You’ll be responsible for covering essentially all routine care if you opt for an HDHP. However, you may be able to pair these plans with a health savings account (HSA), healthcare reimbursement account (HRA) or flexible spending account (FSA) so care can be paid for with pre-tax funds. We’ll talk more about HRAs, HSAs, and FSAs later. Health maintenance organizations (HMOs): HMOs typically cover only in-network care and require you to get referrals from a primary care doctor to see specialists. HMOs can be cheaper than other policies, but they limit where you can get care and require you to jump through hoops to get services. Typically, if you see in-network doctors, there’s no deductible or a small deductible, and routine care is 100% covered after you pay a copay. Exclusive provider organizations (EPOs): These are essentially the same as HMOs, but you can get care from a national network of providers, instead of only caregivers in your geographic area. Point of service plans (POS): These are a form of HMO that allows some coverage for out-of-network doctors if your in-network primary care doctor provides a referral.
Preferred provider organizations (PPOs): These plans give you the most flexibility, but they often come at a higher cost. You don’t need referrals from a primary care doctor, and you can see any physician at any time. PPOs usually participate with a network or providers. If you see them, your coinsurance costs, deductible, and out-of-pocket limit are lower. However, you can opt to see out-of-network doctors and still get most costs covered. Different plans work best for different people. If you have extensive healthcare needs, you may be better off buying the most comprehensive PPO plan you can find with the lowest deductible and out-of-pocket limit. You’ll pay a lot more in premiums, but you would know your costs up front, because most services would be covered. But if you’re healthy and would only get care in emergency situations, an HDHP may be your best option. The best way to determine what policy make sense is to estimate your family’s healthcare needs and determine what option provides the lowest overall cost, factoring in both premiums and the costs of services. Will you require a significant amount of covered services?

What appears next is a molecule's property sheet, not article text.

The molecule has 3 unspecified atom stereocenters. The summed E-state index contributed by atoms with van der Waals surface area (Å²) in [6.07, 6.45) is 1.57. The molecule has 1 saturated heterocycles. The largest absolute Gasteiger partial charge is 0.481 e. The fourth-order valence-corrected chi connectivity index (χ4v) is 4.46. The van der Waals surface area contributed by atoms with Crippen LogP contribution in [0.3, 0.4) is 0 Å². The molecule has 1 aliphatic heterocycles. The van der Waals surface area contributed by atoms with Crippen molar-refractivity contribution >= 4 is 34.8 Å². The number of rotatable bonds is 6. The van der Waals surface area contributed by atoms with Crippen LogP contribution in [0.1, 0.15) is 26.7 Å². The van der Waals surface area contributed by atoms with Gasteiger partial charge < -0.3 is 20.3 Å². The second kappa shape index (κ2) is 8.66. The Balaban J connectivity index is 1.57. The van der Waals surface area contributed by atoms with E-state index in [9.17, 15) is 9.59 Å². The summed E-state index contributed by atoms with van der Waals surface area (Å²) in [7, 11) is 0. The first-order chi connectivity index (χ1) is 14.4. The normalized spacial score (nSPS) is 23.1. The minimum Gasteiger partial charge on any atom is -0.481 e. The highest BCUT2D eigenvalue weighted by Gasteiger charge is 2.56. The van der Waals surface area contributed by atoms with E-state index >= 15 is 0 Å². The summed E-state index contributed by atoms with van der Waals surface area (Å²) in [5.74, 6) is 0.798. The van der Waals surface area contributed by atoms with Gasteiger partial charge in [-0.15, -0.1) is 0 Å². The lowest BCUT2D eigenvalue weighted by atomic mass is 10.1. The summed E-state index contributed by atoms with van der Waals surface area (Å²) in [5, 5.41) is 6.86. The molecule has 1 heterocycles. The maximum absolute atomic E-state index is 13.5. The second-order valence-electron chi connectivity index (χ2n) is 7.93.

If you’re planning to have a baby or managing a chronic disease such as diabetes, you can expect to have more ongoing health expenditures during the year. You may want a policy that costs more up front but provides coverage for care you’ll need so you don’t have to worry about big unpredictable expenses. Do you need to see out-of-network providers? If you see specialists that don’t participate with most insurance networks, you may want a PPO that provides the most coverage for out-of-network care. Do you have money to cover care if you need it? If you have a high-deductible health plan, you may need to come up with several thousand dollars if you experience a health issue. For some people, the threat of a big expense suddenly cropping up is harder to budget for than paying higher premiums on a steady basis. Remember, there’s always a trade-off: The more covered services, the higher the premiums.